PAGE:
DDoS Attacks Rise in Size, Sophistication and Frequency

As several high-profile websites have been hit by DDoS attacks in recent weeks, the issue of cyber security has made the headlines in major news outlets around the globe. Any type of website can be preyed upon by a DDoS attacker: corporate enterprises as well as government agencies and educational institutions have been hit. Distributed denial of service attacks are clearly on the rise in terms of size, sophistication and frequency. To address these issues in greater detail I spoke with Corero’s COO, Dave Larson. Below is a summary of our conversation.

Are DDoS attacks growing in size?

Yes, however it is important to note that a DDoS attack does not have to be record-breaking in size to create major damage. In fact, among our customers we have observed that the majority of DDoS attacks are less than 30 minutes in duration and are 1Gbps or less in size. Such partial link saturation attempts are extremely difficult to detect without an in-line, automated solution. Small DDoS attacks most likely evade existing legacy scrubbing solutions, yet they can be just as dangerous because they often serve as a smokescreen that distracts IT staff while the hackers launch a secondary malware attack that infiltrates sensitive databases.

Are DDoS attacks becoming more frequent?

While enormous attacks occur from time to time, high-bandwidth, sub-saturating attacks occur with alarming frequency. As an example, a single Corero customer experienced a dozen discrete, significant attacks during the week of December 20, 2015 with a single attack peaking at 60Gbps. In total, the amount of DDoS traffic mitigated within this single account exceeded 25 terabytes for the week.  Corero’s in-line mitigation approach was capable of mitigating 100% of the attacks with no human intervention and no false positives.

Are DDoS attacks getting more sophisticated?

Absolutely yes. Attacks can surgically target individual applications or even vulnerabilities within the traditional security layers of the web tier, like firewalls and intrusion prevention systems (IPS). They can infect not only computers and networks, but also mobile phones and smart devices connected to the Internet of Things, which are then used as botnets.

How easy is it for black hat hackers to launch a DDoS attack?

Because the code is ridiculously inexpensive and easy to find, even a novice hacker can execute a damaging attack against any target IP address. According to a recent FierceMarkets eBook, “DDoS-for-hire botnets, estimated to be behind as many as 40 percent of all network-layer attacks, offer a subscription-based model and the ability to launch several short-lived DDoS attacks for just a few dozen dollars per month—no coding experience necessary.”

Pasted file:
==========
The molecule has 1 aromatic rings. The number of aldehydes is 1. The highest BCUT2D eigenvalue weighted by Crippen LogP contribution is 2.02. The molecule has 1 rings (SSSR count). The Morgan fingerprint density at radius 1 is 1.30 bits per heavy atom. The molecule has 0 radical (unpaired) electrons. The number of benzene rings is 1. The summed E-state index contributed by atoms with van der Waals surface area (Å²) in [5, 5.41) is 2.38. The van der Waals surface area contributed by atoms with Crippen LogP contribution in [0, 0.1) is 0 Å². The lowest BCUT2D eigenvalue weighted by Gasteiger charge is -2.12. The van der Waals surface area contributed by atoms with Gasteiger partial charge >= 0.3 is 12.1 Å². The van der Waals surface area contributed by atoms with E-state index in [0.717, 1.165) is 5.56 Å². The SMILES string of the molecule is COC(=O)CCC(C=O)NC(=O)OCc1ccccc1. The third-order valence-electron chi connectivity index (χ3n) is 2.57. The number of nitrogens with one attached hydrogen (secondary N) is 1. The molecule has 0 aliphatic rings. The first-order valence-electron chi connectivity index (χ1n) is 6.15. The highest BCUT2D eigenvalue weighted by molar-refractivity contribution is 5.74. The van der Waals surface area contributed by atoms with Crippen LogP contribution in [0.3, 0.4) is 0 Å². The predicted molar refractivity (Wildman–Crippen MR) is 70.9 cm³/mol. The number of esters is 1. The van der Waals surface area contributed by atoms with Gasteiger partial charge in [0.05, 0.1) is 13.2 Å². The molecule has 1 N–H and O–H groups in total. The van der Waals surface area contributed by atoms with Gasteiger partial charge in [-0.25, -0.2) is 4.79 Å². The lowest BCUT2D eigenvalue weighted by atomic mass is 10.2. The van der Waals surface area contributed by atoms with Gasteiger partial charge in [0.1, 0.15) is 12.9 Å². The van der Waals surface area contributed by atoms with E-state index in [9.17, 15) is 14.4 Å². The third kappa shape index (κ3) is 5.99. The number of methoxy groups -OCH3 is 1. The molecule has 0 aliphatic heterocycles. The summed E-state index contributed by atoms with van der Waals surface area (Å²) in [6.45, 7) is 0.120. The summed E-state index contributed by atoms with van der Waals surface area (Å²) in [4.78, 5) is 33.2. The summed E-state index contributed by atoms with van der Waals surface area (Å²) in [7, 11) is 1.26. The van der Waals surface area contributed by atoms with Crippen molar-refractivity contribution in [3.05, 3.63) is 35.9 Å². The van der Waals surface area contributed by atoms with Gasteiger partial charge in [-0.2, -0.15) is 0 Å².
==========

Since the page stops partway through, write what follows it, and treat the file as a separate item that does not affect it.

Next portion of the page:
What would be the motivation behind a DDoS attack?

Motivations for DDoS attacks range from highly targeted and methodical, to seemingly random and haphazard: political hacktivism, nation-state aggression, extortion, data theft, pure vandalism, or just hacking for the sake of gaining a reputation in the black hat underworld. Increasingly, however, DDoS attacks are carried out for money: either data theft or Bitcoin ransom.

What can be done to prevent them?

The conversation around DDoS protection should always start at the provider level. Internet service providers should share the responsibility for protecting against DDoS attacks by mitigating obvious attack traffic before it reaches their corporate customers’ networks. Technology exists to remove known DDoS threats while they are still in transit. Unfortunately, most ISPs have business models based on the volume of bandwidth they deliver rather than the quality or security of the connections. However, the online enterprise can also protect their network edge from malicious DDoS attacks by implementing real-time, on-premises DDoS mitigation solutions. This practice allows good user traffic to flow as intended, while DDoS attack activity is detected and removed automatically.

How can companies protect their networks?

Anyone who runs a network should implement safeguards both to identify unusual traffic patterns and to mitigate the attack. We recommend people take the steps of protecting on their network edge; if any DDoS traffic makes it into their data center, they should be able to deal with it on the very edge of their network immediately. Dedicated DDoS protection technology that is deployed at the very edge of the network, or Internet peering, can effectively inspect all Internet traffic and mitigate DDoS attacks in real-time, removing the threat to a business before it can inflict damage.

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